Is America on the verge of a “ratpocalypse?”
Experts and officials are documenting growing numbers of rats across the United States, a trend that shows no signs of slowing down.
However, rats are notoriously difficult to study.
The exact number of rat populations is unclear. In New York, for example, estimates range from 250,000 on the low end up to tens of millions.
The only thing certain is the numbers are growing.
In July, New York Mayor, Bill de Blasio, pledged $32 million to combat the rodents. The city wants “more rat corpses,” he announced.
New York may be the most prominent city in the United States to tackle its highly visible rat problem, but it certainly isn’t the only one.
Other major metropolitan areas, including Chicago, Boston, Philadelphia, Houston, and Washington have all reported increased sightings.
Milder winters mean more rats
Bobby Corrigan, who holds a doctorate in rodentology, and is one of the nation’s leading experts on rats, told Healthline that if you spoke to health departments in 25 different cities, they’d all tell you “we have more rats now than ever before.”
“Even though that’s not empirical, that’s a pretty darn good indication,” he said.
Corrigan attributes growing rat populations in the United States and around the world to milder winters and growing human populations.
Rats tend to reproduce less during the winter as cold weather makes it harder for the rodents to survive.
But, as winters have become milder due in part to climate change over the past decade, rats have been able to produce extra litters.
More rats mean more disease
The warmer weather also cascades down onto the various other parasites and bugs that depend on rats for survival.
Disease-carrying ticks, mites, lice, and fleas are all more likely to survive and reproduce during mild winters.
A similar problem manifested earlier this year when reports of increased tick-borne illnesses were largely attributed to booming populations of mice — the critters that spread ticks throughout forested areas.
Simply put, says Corrigan, “Winter doesn’t kill as much anymore because we don’t have hard winters.”
The risks of booming rat populations are manifold.
The various ectoparasites that feed on rats are capable of spreading many different diseases, including rat bite fever and bubonic plague.
While the plague is uncommon in the United States today, it still appears periodically, including this year in New Mexico.
However, rats don’t even need to carry ectoparasites to spread disease.
In fact, they are more than capable of spreading zoonotic diseases through contact with their urine and feces.
A study from Columbia University in 2014 found that rats in New York carried everything from E. coli and salmonella to Seoul hantavirus and C. difficile.
“They don’t carry rabies. That’s the good news,” says Corrigan.
Solutions are difficult
The federal government isn’t actually involved in controlling rat populations as it is with many other public health problems.
Between 1969 and 1982, the Centers for Disease Control and Prevention (CDC) doled out grants to different cities under its Urban Rat Control program, but that ended under former President Ronald Reagan.
A CDC spokesperson confirmed to Healthline that it no longer has any involvement with rat control.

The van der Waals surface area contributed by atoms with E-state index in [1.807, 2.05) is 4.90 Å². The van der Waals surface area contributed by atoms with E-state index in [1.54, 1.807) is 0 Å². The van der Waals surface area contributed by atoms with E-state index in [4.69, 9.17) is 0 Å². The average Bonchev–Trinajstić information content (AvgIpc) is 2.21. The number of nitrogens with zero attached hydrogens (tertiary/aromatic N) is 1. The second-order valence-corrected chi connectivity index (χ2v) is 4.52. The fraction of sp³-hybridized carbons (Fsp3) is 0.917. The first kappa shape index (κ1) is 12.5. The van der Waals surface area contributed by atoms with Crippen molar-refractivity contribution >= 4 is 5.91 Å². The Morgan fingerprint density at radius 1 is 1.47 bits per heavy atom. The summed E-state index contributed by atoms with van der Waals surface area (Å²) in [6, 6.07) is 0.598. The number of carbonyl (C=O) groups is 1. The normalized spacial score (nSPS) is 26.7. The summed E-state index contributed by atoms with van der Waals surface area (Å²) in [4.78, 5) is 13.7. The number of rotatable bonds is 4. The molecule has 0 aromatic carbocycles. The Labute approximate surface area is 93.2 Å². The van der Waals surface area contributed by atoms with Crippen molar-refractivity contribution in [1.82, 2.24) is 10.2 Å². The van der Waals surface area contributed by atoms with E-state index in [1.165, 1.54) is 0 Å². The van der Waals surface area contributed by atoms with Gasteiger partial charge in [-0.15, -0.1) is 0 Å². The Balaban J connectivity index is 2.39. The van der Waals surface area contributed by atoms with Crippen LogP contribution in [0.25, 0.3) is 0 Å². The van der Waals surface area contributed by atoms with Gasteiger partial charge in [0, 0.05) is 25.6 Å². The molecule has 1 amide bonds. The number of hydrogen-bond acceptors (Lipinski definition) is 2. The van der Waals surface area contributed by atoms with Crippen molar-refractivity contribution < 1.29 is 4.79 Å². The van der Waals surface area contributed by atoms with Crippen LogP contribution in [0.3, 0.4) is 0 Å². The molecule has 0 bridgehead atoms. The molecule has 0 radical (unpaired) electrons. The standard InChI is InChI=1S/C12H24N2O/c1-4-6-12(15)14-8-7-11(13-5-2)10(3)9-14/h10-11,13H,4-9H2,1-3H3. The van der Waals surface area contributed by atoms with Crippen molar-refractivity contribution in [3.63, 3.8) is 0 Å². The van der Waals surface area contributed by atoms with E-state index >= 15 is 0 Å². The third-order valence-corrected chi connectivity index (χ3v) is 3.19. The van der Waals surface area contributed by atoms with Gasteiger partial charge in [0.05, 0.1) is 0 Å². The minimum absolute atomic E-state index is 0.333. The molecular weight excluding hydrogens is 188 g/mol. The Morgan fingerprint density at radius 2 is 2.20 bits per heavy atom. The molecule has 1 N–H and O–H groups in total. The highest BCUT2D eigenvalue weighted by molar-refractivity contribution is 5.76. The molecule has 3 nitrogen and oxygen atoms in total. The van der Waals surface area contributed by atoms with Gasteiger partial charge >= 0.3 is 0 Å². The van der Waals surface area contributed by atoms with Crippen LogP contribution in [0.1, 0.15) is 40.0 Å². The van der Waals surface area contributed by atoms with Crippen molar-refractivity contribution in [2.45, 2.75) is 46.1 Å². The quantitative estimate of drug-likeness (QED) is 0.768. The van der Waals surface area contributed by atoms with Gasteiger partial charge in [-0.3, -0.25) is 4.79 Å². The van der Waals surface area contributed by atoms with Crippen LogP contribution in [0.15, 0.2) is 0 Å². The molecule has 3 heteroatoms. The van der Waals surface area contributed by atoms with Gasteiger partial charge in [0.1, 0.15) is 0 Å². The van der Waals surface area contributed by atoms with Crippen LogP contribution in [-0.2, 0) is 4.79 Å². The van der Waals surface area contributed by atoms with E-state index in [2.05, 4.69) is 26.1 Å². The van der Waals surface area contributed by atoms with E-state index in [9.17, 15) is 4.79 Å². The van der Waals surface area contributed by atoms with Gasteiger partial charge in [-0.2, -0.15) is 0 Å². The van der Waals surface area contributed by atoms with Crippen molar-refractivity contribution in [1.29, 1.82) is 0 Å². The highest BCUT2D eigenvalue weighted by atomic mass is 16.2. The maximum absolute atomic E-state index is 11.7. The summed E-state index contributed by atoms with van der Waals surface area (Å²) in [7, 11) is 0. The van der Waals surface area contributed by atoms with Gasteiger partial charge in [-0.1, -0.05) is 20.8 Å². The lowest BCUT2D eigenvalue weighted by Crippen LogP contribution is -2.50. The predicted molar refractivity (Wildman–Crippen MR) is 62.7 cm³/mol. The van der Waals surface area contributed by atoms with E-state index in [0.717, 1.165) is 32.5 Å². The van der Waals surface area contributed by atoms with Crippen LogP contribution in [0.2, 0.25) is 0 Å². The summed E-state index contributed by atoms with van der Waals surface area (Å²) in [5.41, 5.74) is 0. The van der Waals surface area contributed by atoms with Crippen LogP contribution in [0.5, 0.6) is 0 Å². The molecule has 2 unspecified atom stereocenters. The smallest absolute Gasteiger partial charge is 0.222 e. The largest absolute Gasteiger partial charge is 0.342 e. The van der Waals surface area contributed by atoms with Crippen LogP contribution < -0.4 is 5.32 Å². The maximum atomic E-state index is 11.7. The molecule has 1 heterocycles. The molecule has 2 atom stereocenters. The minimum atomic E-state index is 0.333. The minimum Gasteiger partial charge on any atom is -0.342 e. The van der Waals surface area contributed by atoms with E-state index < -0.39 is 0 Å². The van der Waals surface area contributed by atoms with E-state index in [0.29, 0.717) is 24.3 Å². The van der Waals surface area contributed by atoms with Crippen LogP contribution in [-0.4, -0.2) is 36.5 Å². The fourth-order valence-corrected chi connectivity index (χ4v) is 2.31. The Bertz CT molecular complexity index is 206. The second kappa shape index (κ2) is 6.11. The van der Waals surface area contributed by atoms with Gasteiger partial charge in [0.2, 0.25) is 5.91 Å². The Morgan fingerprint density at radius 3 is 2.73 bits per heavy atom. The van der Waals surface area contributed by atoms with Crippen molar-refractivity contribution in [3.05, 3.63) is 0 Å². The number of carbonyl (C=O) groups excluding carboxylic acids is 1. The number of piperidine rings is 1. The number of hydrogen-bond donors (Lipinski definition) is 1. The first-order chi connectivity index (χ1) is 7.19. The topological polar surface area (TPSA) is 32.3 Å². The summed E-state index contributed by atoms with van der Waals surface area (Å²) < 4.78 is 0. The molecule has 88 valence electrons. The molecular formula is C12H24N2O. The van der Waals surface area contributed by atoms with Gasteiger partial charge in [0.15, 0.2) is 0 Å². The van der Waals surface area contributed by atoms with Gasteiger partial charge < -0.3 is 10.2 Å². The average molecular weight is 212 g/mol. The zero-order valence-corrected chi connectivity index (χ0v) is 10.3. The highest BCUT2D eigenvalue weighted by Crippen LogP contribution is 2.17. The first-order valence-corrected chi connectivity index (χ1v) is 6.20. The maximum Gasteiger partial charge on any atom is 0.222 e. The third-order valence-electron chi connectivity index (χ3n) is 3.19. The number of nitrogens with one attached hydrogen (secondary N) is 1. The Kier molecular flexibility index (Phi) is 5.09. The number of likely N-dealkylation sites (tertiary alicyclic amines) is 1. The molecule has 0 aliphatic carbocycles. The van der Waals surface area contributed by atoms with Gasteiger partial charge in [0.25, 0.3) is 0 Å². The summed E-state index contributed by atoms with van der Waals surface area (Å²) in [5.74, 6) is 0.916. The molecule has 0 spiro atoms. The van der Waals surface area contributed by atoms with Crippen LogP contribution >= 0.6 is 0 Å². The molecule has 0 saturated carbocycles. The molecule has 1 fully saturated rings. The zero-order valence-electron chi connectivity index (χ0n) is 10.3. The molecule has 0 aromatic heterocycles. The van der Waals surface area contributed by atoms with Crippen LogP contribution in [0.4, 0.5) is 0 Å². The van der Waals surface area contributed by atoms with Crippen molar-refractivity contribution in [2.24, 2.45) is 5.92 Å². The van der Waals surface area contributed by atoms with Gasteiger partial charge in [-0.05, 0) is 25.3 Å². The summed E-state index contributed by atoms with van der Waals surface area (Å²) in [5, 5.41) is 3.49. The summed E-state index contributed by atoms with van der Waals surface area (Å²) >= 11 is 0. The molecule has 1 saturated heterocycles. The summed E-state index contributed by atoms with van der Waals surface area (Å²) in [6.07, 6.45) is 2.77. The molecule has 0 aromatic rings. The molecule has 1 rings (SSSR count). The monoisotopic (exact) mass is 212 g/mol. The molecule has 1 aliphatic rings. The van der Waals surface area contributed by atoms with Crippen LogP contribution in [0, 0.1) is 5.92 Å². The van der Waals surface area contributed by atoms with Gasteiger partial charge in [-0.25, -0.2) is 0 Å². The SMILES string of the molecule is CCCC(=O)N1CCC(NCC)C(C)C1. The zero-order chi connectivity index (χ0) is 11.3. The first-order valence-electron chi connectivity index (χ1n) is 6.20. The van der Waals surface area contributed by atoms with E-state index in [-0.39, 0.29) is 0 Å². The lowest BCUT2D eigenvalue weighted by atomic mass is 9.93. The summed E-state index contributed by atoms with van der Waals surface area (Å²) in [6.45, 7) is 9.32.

Since then, cities, businesses, and citizens have had to fend for themselves.
“You’re only as good as your worst neighbor down the street or outside the door who doesn’t do their trash right,” said Corrigan.
People are the problem
This leads to the second major part of the rat boom: humans.
Rats have been called the “mirror species” of humans. When we thrive, they thrive. They share and inhabit the same cities that we do.
“More people, more trash, more trash, more pests,” said Corrigan.
For better or worse then, the solution to the rat problem begins with the human problem of waste management.
“That’s a mammal that needs the same thing you and I need. It needs food every single day. It needs water every day,” explained Corrigan.
“If you have 16 rats, just one family of rats, they need a pound of food every night. That’s seven pounds of food every week going into those rats’ bellies,” he noted.
The implication is clear: Rats are getting all the food they need from humans.
And while calls to pest control services are up across the country, and cities are trying new methods for killing rats — like using dry ice to suffocate them in their nests — in New York, Corrigan’s approach is far more benign.
The only solution, according to Corrigan, is an approach that includes individual and government cooperation between everyone from city task forces, to grocery store and restaurant owners, to homeowners.
If you want to keep rats out of your home and help control populations, it comes down to two things, he said. Ensure that all doors, including garage doors, leading into and out of your home are tightly closed.
“You should not be able to roll a number two pencil under a door,” Corrigan said.
The second is securing garbage appropriately.
“Everybody thinks anybody can take out the garbage, so sometimes they’ll give it to the children to take out the garbage,” says Corrigan. “Taking out the garbage and storing the garbage correctly is something that needs attention.”
“Instead of hiring an exterminator or putting out poison bait, why don’t you just simply get a better garbage can?” he said.